Scientific overview and policy analysis of selected topics in biotechnology that are currently the focus of intense debate. The topics to be covered in the 2007 course will include biotech patents, organic and non-organic food, genetically modified plants (GMOs), genetic engineering of animals, embryo stem cell and cloning research, synthetic biology, self-enhancement, genetic selection of human embryos (PGD), and human germline genetic enhancement. Each topic will be examined from the perspectives of technical feasibility, economic utility, public perceptions and misperceptions, the viewpoints of supporters and detractors, and the political response in the U.S. and other countries. Open to UG students with instructor's permission.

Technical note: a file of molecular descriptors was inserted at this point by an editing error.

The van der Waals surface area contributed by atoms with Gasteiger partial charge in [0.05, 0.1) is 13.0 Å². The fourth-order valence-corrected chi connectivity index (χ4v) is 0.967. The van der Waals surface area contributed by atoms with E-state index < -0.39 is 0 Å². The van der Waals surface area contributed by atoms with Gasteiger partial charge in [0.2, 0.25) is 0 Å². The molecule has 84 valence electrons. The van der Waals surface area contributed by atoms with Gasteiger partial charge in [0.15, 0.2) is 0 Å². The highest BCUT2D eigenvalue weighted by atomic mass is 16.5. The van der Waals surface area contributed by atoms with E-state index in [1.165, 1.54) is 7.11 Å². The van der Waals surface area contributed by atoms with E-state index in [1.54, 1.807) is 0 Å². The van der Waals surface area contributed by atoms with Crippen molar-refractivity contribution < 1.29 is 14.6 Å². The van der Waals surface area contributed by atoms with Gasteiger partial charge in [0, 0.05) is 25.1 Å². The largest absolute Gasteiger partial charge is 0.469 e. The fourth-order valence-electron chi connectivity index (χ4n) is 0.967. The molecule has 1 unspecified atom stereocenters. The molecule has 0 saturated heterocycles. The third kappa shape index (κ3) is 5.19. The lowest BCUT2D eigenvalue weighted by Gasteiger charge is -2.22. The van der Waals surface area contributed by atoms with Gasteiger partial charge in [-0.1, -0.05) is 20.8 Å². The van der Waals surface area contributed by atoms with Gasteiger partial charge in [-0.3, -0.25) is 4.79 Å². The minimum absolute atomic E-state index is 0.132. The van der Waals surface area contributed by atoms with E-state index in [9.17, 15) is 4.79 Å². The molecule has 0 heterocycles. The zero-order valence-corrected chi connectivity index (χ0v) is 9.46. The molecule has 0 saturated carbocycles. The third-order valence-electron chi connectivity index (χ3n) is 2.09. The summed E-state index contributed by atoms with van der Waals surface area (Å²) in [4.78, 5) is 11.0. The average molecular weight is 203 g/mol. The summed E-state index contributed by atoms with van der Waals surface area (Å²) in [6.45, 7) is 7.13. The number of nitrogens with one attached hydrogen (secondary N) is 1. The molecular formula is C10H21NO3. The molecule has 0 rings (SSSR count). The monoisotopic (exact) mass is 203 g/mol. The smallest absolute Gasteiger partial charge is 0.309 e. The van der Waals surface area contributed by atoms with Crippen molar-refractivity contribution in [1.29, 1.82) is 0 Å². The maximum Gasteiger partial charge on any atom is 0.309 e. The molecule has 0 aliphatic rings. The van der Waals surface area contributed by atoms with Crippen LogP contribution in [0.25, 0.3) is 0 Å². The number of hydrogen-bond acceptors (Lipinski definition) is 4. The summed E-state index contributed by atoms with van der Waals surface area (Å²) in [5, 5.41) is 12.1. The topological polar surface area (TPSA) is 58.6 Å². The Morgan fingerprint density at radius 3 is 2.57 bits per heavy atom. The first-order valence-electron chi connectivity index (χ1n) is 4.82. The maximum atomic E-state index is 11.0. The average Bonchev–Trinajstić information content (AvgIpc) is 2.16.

WWS 585b Topics in STEP: Living In A Greenhouse: Technology and Policy
Robert Socolow (Fall2007)
This course will focus primarily on the challenge of modifying the global energy system to reduce projected global carbon dioxide emissions to the atmosphere. We will pursue both science/technology and policy in each of five two-week units. Unit One: The underlying carbon cycle science, and the ways the world has organized to learn more and to communicate results. Unit Two: Energy efficiency, patterns of demand, lifestyles, energy and poverty. Unit Three: Fossil fuels, abundance and depletion, energy security. Unit Four: Carbon capture and storage, policies enabling commercialization, risk assessment. Unit Five: Non-carbon energy in its two forms, nuclear power and renewable energy; subsidies, social preferences. The final two-week unit will be devoted to student reports. Cross-cutting themes include uncertain science, imperfectly discernible costs of future technologies, the limitations of quantification, and the necessity of muddling through.